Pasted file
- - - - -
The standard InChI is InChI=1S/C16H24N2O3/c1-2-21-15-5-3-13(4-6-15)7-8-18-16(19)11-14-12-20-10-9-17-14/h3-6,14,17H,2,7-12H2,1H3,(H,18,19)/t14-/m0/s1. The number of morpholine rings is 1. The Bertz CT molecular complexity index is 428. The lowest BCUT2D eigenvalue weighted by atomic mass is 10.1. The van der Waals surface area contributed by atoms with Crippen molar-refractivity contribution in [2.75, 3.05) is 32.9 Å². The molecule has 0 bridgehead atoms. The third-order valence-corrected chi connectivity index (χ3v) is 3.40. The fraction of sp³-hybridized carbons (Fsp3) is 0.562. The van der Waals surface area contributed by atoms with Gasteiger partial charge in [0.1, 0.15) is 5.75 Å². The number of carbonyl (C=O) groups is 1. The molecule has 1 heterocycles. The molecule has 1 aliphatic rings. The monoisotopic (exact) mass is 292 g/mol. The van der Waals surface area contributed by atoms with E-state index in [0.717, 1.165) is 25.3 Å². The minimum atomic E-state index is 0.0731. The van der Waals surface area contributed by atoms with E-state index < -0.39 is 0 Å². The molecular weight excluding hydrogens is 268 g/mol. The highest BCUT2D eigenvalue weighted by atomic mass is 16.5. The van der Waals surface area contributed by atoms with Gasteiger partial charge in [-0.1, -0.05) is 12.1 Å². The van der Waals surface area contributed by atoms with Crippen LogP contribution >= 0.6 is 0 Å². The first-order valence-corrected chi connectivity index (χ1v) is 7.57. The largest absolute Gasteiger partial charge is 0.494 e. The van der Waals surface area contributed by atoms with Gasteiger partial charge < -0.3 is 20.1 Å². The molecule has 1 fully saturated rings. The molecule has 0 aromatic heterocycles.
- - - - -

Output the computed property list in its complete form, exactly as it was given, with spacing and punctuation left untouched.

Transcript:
The standard InChI is InChI=1S/C16H24N2O3/c1-2-21-15-5-3-13(4-6-15)7-8-18-16(19)11-14-12-20-10-9-17-14/h3-6,14,17H,2,7-12H2,1H3,(H,18,19)/t14-/m0/s1. The number of morpholine rings is 1. The Bertz CT molecular complexity index is 428. The lowest BCUT2D eigenvalue weighted by atomic mass is 10.1. The van der Waals surface area contributed by atoms with Crippen molar-refractivity contribution in [2.75, 3.05) is 32.9 Å². The molecule has 0 bridgehead atoms. The third-order valence-corrected chi connectivity index (χ3v) is 3.40. The fraction of sp³-hybridized carbons (Fsp3) is 0.562. The van der Waals surface area contributed by atoms with Gasteiger partial charge in [0.1, 0.15) is 5.75 Å². The number of carbonyl (C=O) groups is 1. The molecule has 1 heterocycles. The molecule has 1 aliphatic rings. The monoisotopic (exact) mass is 292 g/mol. The van der Waals surface area contributed by atoms with E-state index in [0.717, 1.165) is 25.3 Å². The minimum atomic E-state index is 0.0731. The van der Waals surface area contributed by atoms with E-state index < -0.39 is 0 Å². The molecular weight excluding hydrogens is 268 g/mol. The highest BCUT2D eigenvalue weighted by atomic mass is 16.5. The van der Waals surface area contributed by atoms with Gasteiger partial charge in [-0.1, -0.05) is 12.1 Å². The van der Waals surface area contributed by atoms with Crippen LogP contribution >= 0.6 is 0 Å². The first-order valence-corrected chi connectivity index (χ1v) is 7.57. The largest absolute Gasteiger partial charge is 0.494 e. The van der Waals surface area contributed by atoms with Gasteiger partial charge < -0.3 is 20.1 Å². The molecule has 1 fully saturated rings. The molecule has 0 aromatic heterocycles.